N2 - Studies of the coastal sedimentary record have allowed both the reconstruction of relative sea-level changes and the determination of local rates and magnitudes of tectonic deformation, particularly in tectonically active areas. Despite their Successful use elsewhere, Studies of this type are much less common for the Mexican Pacific coast, which parallels the Cocos-North America subduction plate boundary. Stratigraphic, geochemical and microfossil data from sediments in Laguna Mitla, the Pacific coast of Guerrero, Mexico, document late-Holocene sea-level changes induced by tectonic activity in the Mexican subduction zone. Three major events are identified. First, file formation of the lagoon by c. 4630 yr BP, as indicated by a freshwater to brackish peat. Second, a relative sea-level rise, or land subsidence, as indicated by a shift from a freshwater marginal lagoon environment to a marine setting, preceded by a marine inundation represented by a sand unit (possibly a tsunami deposit), by c. 3400 yr BP. And finally, a return to lagoonal conditions indicating a drop in relative sea level or coastal Uplift by e. 2300 yr BP. The Laguna Mitla stratigraphy indicates general coastal subsidence or relative sea level rise of c. 1 mm/yr. We argue that these relative sea-level (land-level) changes have been induced by tectonic activity associated with the Mexican megathrust. A plausible explanation for the 3400 yr BP marine inundation is probably a tsunami produced by a large seismic event accompanied by coastal subsidence. Discrete fining upward, fine to coarse, sand units with an erosional basal contact, medium to poor sorting, and clay/mud rip-up clasts; all increase in Na and Sr elemental concentrations, indicative of a marine origin; and the landward extent of the sands support a tsunamigenic source for these deposits. However, these apparent tsunami deposits require further Study to determine their lateral extent and to assess whether they call be correlated from one site to another. This study demonstrates the applicability of a multiproxy sedimentary approach in interpreting relative sea-level (land-level) changes and to derive data on related earthquake and tsunami events in tropical coastal lagoons.

AB - Studies of the coastal sedimentary record have allowed both the reconstruction of relative sea-level changes and the determination of local rates and magnitudes of tectonic deformation, particularly in tectonically active areas. Despite their Successful use elsewhere, Studies of this type are much less common for the Mexican Pacific coast, which parallels the Cocos-North America subduction plate boundary. Stratigraphic, geochemical and microfossil data from sediments in Laguna Mitla, the Pacific coast of Guerrero, Mexico, document late-Holocene sea-level changes induced by tectonic activity in the Mexican subduction zone. Three major events are identified. First, file formation of the lagoon by c. 4630 yr BP, as indicated by a freshwater to brackish peat. Second, a relative sea-level rise, or land subsidence, as indicated by a shift from a freshwater marginal lagoon environment to a marine setting, preceded by a marine inundation represented by a sand unit (possibly a tsunami deposit), by c. 3400 yr BP. And finally, a return to lagoonal conditions indicating a drop in relative sea level or coastal Uplift by e. 2300 yr BP. The Laguna Mitla stratigraphy indicates general coastal subsidence or relative sea level rise of c. 1 mm/yr. We argue that these relative sea-level (land-level) changes have been induced by tectonic activity associated with the Mexican megathrust. A plausible explanation for the 3400 yr BP marine inundation is probably a tsunami produced by a large seismic event accompanied by coastal subsidence. Discrete fining upward, fine to coarse, sand units with an erosional basal contact, medium to poor sorting, and clay/mud rip-up clasts; all increase in Na and Sr elemental concentrations, indicative of a marine origin; and the landward extent of the sands support a tsunamigenic source for these deposits. However, these apparent tsunami deposits require further Study to determine their lateral extent and to assess whether they call be correlated from one site to another. This study demonstrates the applicability of a multiproxy sedimentary approach in interpreting relative sea-level (land-level) changes and to derive data on related earthquake and tsunami events in tropical coastal lagoons.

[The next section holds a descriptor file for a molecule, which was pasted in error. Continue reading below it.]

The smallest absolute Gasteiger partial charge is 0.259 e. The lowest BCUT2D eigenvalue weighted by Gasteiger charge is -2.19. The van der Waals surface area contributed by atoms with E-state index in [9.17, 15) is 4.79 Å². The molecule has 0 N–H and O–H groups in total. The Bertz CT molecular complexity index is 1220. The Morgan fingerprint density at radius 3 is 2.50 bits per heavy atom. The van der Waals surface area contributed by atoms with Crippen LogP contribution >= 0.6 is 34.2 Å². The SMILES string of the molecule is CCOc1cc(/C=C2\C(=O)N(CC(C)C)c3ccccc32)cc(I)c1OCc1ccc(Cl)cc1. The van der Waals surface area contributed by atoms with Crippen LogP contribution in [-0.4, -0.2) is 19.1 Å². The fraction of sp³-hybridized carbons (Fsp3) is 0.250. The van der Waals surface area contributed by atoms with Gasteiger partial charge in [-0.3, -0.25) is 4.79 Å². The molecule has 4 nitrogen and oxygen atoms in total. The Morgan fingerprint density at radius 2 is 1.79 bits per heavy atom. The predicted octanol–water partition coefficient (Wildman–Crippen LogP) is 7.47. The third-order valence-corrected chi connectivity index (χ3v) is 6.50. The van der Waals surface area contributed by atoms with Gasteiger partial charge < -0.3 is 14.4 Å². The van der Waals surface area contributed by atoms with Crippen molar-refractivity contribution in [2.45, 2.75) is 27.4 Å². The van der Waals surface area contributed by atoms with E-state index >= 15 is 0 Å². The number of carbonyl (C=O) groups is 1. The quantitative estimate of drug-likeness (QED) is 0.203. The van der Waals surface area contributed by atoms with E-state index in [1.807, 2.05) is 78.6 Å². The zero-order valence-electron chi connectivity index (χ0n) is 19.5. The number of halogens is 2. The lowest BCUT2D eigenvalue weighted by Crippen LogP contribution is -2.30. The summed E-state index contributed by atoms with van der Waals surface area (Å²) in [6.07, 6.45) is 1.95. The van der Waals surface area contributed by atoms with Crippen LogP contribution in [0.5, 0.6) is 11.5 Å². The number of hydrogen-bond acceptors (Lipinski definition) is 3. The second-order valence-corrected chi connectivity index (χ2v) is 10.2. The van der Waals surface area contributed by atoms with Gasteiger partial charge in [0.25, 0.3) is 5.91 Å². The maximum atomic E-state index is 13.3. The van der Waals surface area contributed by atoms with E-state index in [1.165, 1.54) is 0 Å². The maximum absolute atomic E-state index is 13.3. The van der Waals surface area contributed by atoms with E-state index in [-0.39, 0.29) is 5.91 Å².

KW - Sea-level change

KW - Holocene

KW - earthquake

KW - tectonic deformation

KW - Guerrero Seismic Gap

KW - tsunami

KW - lagoon sediments

KW - Mexico

M3 - Article

VL - 17

SP - 1221

EP - 1231

JO - Holocene

JF - Holocene

SN - 0959-6836

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Ramirez-Herrera MT, Cundy A, Kostoglodov V, Carrenza-Edwards A, Morales E, Metcalfe S. The first sedimentary record of Holocene sea-level change and tectonic deformation from the Guerrero Gap, Mexican Pacific coast. Holocene. 2007;17(8):1221-1231.